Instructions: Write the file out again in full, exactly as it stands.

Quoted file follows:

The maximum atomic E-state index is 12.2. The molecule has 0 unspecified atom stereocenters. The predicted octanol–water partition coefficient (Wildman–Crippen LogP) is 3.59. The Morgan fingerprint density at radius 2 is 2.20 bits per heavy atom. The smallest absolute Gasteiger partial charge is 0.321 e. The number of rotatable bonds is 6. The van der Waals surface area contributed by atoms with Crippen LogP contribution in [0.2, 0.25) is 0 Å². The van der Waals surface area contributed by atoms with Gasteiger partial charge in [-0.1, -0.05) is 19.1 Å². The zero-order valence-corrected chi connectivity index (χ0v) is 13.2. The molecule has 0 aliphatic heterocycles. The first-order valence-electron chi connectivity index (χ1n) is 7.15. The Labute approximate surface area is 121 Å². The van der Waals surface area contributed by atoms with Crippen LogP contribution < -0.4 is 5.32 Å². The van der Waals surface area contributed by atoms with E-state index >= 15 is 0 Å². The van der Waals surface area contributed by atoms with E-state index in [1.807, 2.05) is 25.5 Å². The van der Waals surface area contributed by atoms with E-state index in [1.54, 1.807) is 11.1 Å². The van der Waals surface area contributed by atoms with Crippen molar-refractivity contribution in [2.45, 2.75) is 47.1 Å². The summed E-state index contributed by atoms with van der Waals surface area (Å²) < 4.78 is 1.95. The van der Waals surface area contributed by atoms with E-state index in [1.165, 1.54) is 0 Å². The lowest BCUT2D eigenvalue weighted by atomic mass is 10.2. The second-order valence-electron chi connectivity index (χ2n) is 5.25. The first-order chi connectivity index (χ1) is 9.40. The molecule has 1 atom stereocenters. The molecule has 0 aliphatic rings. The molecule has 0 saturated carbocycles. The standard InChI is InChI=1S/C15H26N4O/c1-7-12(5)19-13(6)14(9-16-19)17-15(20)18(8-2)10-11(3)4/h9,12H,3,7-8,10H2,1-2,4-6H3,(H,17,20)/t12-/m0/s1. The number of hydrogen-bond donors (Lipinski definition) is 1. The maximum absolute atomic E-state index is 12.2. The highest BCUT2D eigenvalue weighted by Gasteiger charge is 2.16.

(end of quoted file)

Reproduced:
The maximum atomic E-state index is 12.2. The molecule has 0 unspecified atom stereocenters. The predicted octanol–water partition coefficient (Wildman–Crippen LogP) is 3.59. The Morgan fingerprint density at radius 2 is 2.20 bits per heavy atom. The smallest absolute Gasteiger partial charge is 0.321 e. The number of rotatable bonds is 6. The van der Waals surface area contributed by atoms with Crippen LogP contribution in [0.2, 0.25) is 0 Å². The van der Waals surface area contributed by atoms with Gasteiger partial charge in [-0.1, -0.05) is 19.1 Å². The zero-order valence-corrected chi connectivity index (χ0v) is 13.2. The molecule has 0 aliphatic heterocycles. The first-order valence-electron chi connectivity index (χ1n) is 7.15. The Labute approximate surface area is 121 Å². The van der Waals surface area contributed by atoms with Crippen LogP contribution < -0.4 is 5.32 Å². The van der Waals surface area contributed by atoms with E-state index >= 15 is 0 Å². The van der Waals surface area contributed by atoms with E-state index in [1.807, 2.05) is 25.5 Å². The van der Waals surface area contributed by atoms with E-state index in [1.54, 1.807) is 11.1 Å². The van der Waals surface area contributed by atoms with Crippen molar-refractivity contribution in [2.45, 2.75) is 47.1 Å². The summed E-state index contributed by atoms with van der Waals surface area (Å²) < 4.78 is 1.95. The van der Waals surface area contributed by atoms with E-state index in [1.165, 1.54) is 0 Å². The lowest BCUT2D eigenvalue weighted by atomic mass is 10.2. The second-order valence-electron chi connectivity index (χ2n) is 5.25. The first-order chi connectivity index (χ1) is 9.40. The molecule has 1 atom stereocenters. The molecule has 0 aliphatic rings. The molecule has 0 saturated carbocycles. The standard InChI is InChI=1S/C15H26N4O/c1-7-12(5)19-13(6)14(9-16-19)17-15(20)18(8-2)10-11(3)4/h9,12H,3,7-8,10H2,1-2,4-6H3,(H,17,20)/t12-/m0/s1. The number of hydrogen-bond donors (Lipinski definition) is 1. The maximum absolute atomic E-state index is 12.2. The highest BCUT2D eigenvalue weighted by Gasteiger charge is 2.16.